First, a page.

Pediatric Academic Societies Annual Meeting
VANCOUVER, British Columbia Mothers who took high
doses of vitamin D during pregnancy experienced lower preterm labor, preterm
birth and infection rates compared with mothers who did not, according to a
speaker at the 2010 Pediatric Academic Societies Annual Meeting.
In the past, some worried that vitamin D caused birth
defects, said Carol L. Wagner, MD, of the Medical University of South
Carolina in Charleston. However, recent research supports the importance of
vitamin D in promoting bone health and immune function for both mothers and
Wagner and colleagues conducted a randomized controlled
trial to determine the optimal dose of vitamin D supplements for pregnant women
without causing harm. They randomly assigned 494 pregnant women at 12- to 16-
weeks gestation to 400 IU (control group; n=111), 2,000 IU (n=122) or 4,000 IU
(m=117) of vitamin D per day until delivery; 350 women continued to delivery.
After performing logistic regression analyses to
determine the effects of vitamin D on preeclampsia, gestational diabetes,
infections and preterm labor and birth, the researchers determined that women
who took the highest of these three daily doses had half the risk for
comorbidities than the control group (RR=0.50; 95% CI, 0.27-0.95;
No adverse events related to vitamin D dosing were
found in any of the three arms of the study, Wagner said, noting that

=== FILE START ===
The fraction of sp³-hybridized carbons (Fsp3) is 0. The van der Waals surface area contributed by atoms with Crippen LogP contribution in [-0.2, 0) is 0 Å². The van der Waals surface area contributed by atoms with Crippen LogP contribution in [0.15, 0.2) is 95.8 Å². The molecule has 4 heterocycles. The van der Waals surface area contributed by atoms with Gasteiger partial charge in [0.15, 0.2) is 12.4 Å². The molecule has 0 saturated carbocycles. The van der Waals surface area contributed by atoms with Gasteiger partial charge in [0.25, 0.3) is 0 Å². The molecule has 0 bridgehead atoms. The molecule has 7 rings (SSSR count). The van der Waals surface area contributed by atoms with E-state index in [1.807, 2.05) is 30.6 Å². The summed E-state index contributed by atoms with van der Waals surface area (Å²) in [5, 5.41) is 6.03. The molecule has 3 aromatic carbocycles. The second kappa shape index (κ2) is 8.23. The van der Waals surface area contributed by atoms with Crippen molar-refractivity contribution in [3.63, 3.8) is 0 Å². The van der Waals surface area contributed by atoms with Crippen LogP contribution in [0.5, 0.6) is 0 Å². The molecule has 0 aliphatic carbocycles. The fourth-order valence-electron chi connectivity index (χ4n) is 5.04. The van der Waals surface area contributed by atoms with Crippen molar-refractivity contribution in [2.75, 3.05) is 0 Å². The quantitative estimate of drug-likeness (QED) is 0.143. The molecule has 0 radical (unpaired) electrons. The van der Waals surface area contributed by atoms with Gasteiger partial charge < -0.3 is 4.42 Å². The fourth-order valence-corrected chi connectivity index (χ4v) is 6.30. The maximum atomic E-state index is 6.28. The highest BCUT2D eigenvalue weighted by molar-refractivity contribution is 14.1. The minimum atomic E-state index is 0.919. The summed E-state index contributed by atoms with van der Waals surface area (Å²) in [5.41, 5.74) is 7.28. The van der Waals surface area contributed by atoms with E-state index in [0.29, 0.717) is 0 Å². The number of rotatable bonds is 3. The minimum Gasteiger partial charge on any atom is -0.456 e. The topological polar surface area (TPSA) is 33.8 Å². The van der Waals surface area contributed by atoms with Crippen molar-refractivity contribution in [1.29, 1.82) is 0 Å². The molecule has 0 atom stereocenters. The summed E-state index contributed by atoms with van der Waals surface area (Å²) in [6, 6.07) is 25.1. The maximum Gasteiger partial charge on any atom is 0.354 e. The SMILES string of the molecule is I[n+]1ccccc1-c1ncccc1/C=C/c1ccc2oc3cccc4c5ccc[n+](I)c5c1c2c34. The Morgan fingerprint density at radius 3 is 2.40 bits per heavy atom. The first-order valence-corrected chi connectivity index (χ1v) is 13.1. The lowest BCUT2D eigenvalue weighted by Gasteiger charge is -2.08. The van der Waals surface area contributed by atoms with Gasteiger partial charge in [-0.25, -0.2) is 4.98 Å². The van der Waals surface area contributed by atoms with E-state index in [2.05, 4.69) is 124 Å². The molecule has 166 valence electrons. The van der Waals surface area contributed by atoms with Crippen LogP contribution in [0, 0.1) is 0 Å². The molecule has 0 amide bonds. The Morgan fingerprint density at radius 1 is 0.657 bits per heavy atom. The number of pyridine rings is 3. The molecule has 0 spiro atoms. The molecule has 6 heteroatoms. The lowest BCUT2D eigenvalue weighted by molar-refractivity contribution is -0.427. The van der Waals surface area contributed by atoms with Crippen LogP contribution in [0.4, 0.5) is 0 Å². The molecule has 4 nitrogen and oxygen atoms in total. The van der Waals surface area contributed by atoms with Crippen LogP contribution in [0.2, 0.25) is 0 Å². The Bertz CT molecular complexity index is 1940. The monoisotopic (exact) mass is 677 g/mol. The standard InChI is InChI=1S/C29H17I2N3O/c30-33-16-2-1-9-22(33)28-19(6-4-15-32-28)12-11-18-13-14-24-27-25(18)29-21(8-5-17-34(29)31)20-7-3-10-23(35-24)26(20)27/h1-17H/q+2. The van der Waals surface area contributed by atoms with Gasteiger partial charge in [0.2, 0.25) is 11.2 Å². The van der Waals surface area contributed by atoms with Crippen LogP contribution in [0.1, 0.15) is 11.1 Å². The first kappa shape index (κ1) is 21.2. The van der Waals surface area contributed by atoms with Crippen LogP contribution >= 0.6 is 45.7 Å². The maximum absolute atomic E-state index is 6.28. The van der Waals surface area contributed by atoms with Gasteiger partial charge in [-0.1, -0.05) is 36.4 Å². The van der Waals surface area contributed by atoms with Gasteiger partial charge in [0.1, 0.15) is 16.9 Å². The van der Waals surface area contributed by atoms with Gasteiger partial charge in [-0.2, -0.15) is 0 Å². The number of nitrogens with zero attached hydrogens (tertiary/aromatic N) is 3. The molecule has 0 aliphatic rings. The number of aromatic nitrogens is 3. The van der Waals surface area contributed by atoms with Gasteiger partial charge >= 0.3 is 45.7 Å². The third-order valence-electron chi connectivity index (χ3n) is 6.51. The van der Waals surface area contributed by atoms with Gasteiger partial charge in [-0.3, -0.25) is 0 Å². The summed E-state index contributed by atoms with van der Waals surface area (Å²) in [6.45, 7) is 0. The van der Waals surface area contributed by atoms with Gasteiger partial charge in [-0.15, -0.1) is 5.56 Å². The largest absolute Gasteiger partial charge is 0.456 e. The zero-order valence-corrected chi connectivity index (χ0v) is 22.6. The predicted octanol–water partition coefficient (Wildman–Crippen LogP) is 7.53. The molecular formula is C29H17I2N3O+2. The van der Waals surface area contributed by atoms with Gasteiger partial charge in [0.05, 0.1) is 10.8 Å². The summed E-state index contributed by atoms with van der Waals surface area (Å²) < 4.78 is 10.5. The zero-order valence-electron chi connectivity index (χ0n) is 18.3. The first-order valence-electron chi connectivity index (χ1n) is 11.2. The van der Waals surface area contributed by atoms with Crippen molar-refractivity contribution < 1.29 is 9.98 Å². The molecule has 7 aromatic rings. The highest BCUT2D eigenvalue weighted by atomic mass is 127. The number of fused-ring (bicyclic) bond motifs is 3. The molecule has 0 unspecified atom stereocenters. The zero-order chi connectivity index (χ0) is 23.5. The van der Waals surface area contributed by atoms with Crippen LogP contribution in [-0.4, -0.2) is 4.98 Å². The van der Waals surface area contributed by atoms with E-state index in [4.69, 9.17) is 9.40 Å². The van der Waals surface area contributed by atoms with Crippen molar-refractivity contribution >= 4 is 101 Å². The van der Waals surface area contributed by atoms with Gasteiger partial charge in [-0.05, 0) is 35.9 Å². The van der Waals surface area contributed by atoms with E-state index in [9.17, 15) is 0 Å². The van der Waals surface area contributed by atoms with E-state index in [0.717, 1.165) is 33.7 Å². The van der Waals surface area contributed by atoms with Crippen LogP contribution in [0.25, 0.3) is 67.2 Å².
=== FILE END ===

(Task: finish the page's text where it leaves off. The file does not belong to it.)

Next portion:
more detailed safety data will also be presented at the meeting.
Based on these findings the researchers recommended a
daily regimen of 4,000 IU a day for all pregnant women, an increase from
current recommendations that state that infants should receive 400 IU a day,
children, 200 IU and adults older than 70 years, 600 IU.
Diet doesnt provide enough vitamin D, and we
dont go in the sun as much as we need, Wagner said.
The researchers observed several other significant
effects among the study groups attributable to vitamin D supplements:
- Mean 25-hydroxyvitamin D (25(OH)D) were significantly
different between the control group and each of the groups that received
vitamin supplements at delivery and one month before (P<.0001).
- Serum 25(OH)D levels had a direct influence on
calcitriol (1,25(OH)2D) levels throughout pregnancy (
P<.0001) with 40 ng per mL of 25(OH)D for maximum calcitriol
- Rates of pre-term labor, pre-term birth, and infection
were inversely related to 25(OH)D levels and were lowest in the 4,000 IU group
(P<.0001), after adjusting for race.
- In women without comorbidities 25(OH)D levels were
33.4 ng per mL vs. 39.0 ng per mL in those women without (P<.008).
Additionaly, neonatal serum 25(OH)D levels were
significantly correlated with maternal 25(OH)D levels overall, a month before
delivery and at delivery, according to Wagner.
On average, babies born to the control group had 18.2 ng
serum 25(OH)D per mL, compared with 22.8 among babies born to mothers who took
2,000 IU daily supplements and 26.5 among babies born to the 4,000-IU women.
by Nicole Blazek
For more information:
- Wagner CL. #1665.6. Presented at: 2010 Pediatric Academic Societies
Annual Meeting; May 1-4, 2010; Vancouver, British Columbia.
EndocrineToday.com on Twitter.